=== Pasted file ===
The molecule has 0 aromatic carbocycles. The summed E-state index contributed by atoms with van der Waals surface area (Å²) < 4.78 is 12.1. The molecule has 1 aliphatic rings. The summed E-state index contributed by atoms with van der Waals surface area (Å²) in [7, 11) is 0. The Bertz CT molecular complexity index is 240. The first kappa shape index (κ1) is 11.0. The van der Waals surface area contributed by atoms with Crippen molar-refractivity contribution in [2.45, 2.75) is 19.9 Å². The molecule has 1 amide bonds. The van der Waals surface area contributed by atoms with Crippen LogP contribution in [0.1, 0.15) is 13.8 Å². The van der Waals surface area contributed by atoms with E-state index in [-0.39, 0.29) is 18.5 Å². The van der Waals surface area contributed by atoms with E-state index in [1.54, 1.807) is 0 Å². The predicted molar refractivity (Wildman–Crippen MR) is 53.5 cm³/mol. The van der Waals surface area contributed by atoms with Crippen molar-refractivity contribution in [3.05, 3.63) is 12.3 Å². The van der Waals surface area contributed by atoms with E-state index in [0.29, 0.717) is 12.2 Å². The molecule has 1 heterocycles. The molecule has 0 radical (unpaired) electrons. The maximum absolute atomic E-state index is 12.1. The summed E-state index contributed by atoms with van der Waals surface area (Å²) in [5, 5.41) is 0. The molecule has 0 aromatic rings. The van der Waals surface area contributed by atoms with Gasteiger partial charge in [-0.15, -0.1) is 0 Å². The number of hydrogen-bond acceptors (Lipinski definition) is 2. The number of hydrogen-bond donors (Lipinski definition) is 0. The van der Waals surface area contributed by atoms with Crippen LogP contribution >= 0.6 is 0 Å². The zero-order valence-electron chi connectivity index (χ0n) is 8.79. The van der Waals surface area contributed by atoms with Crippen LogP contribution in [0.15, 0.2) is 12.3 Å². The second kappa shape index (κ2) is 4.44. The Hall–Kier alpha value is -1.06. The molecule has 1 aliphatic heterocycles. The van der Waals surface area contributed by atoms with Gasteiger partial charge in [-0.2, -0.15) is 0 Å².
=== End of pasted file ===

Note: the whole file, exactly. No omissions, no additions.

The molecule has 0 aromatic carbocycles. The summed E-state index contributed by atoms with van der Waals surface area (Å²) < 4.78 is 12.1. The molecule has 1 aliphatic rings. The summed E-state index contributed by atoms with van der Waals surface area (Å²) in [7, 11) is 0. The Bertz CT molecular complexity index is 240. The first kappa shape index (κ1) is 11.0. The van der Waals surface area contributed by atoms with Crippen molar-refractivity contribution in [2.45, 2.75) is 19.9 Å². The molecule has 1 amide bonds. The van der Waals surface area contributed by atoms with Crippen LogP contribution in [0.1, 0.15) is 13.8 Å². The van der Waals surface area contributed by atoms with E-state index in [-0.39, 0.29) is 18.5 Å². The van der Waals surface area contributed by atoms with E-state index in [1.54, 1.807) is 0 Å². The predicted molar refractivity (Wildman–Crippen MR) is 53.5 cm³/mol. The van der Waals surface area contributed by atoms with Crippen molar-refractivity contribution in [3.05, 3.63) is 12.3 Å². The van der Waals surface area contributed by atoms with E-state index in [0.29, 0.717) is 12.2 Å². The molecule has 1 heterocycles. The molecule has 0 radical (unpaired) electrons. The maximum absolute atomic E-state index is 12.1. The summed E-state index contributed by atoms with van der Waals surface area (Å²) in [5, 5.41) is 0. The molecule has 0 aromatic rings. The van der Waals surface area contributed by atoms with Gasteiger partial charge in [-0.15, -0.1) is 0 Å². The number of hydrogen-bond acceptors (Lipinski definition) is 2. The number of hydrogen-bond donors (Lipinski definition) is 0. The van der Waals surface area contributed by atoms with Crippen LogP contribution >= 0.6 is 0 Å². The zero-order valence-electron chi connectivity index (χ0n) is 8.79. The van der Waals surface area contributed by atoms with Crippen LogP contribution in [0.15, 0.2) is 12.3 Å². The second kappa shape index (κ2) is 4.44. The Hall–Kier alpha value is -1.06. The molecule has 1 aliphatic heterocycles. The van der Waals surface area contributed by atoms with Gasteiger partial charge in [-0.2, -0.15) is 0 Å².